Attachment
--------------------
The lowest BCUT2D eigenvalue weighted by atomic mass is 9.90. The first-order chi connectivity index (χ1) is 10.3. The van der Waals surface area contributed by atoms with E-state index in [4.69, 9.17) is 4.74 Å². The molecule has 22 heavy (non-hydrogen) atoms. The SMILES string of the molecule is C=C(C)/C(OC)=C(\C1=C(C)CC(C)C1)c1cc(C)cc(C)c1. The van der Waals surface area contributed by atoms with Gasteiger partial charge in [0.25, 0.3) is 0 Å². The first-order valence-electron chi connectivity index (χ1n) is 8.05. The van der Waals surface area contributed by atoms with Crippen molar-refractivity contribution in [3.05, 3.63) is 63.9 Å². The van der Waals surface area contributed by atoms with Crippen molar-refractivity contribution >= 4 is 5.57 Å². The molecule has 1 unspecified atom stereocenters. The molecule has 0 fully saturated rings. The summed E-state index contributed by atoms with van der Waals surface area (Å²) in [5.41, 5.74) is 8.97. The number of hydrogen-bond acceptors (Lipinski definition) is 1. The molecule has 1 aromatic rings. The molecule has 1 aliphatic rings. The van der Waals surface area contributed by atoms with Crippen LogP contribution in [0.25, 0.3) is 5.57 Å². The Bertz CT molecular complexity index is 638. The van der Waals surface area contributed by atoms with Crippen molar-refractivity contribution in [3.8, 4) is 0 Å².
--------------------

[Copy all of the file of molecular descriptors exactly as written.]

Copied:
The lowest BCUT2D eigenvalue weighted by atomic mass is 9.90. The first-order chi connectivity index (χ1) is 10.3. The van der Waals surface area contributed by atoms with E-state index in [4.69, 9.17) is 4.74 Å². The molecule has 22 heavy (non-hydrogen) atoms. The SMILES string of the molecule is C=C(C)/C(OC)=C(\C1=C(C)CC(C)C1)c1cc(C)cc(C)c1. The van der Waals surface area contributed by atoms with Gasteiger partial charge in [0.25, 0.3) is 0 Å². The first-order valence-electron chi connectivity index (χ1n) is 8.05. The van der Waals surface area contributed by atoms with Crippen molar-refractivity contribution in [3.05, 3.63) is 63.9 Å². The van der Waals surface area contributed by atoms with Crippen molar-refractivity contribution >= 4 is 5.57 Å². The molecule has 1 unspecified atom stereocenters. The molecule has 0 fully saturated rings. The summed E-state index contributed by atoms with van der Waals surface area (Å²) in [5.41, 5.74) is 8.97. The number of hydrogen-bond acceptors (Lipinski definition) is 1. The molecule has 1 aromatic rings. The molecule has 1 aliphatic rings. The van der Waals surface area contributed by atoms with Crippen LogP contribution in [0.25, 0.3) is 5.57 Å². The Bertz CT molecular complexity index is 638. The van der Waals surface area contributed by atoms with Crippen molar-refractivity contribution in [3.8, 4) is 0 Å².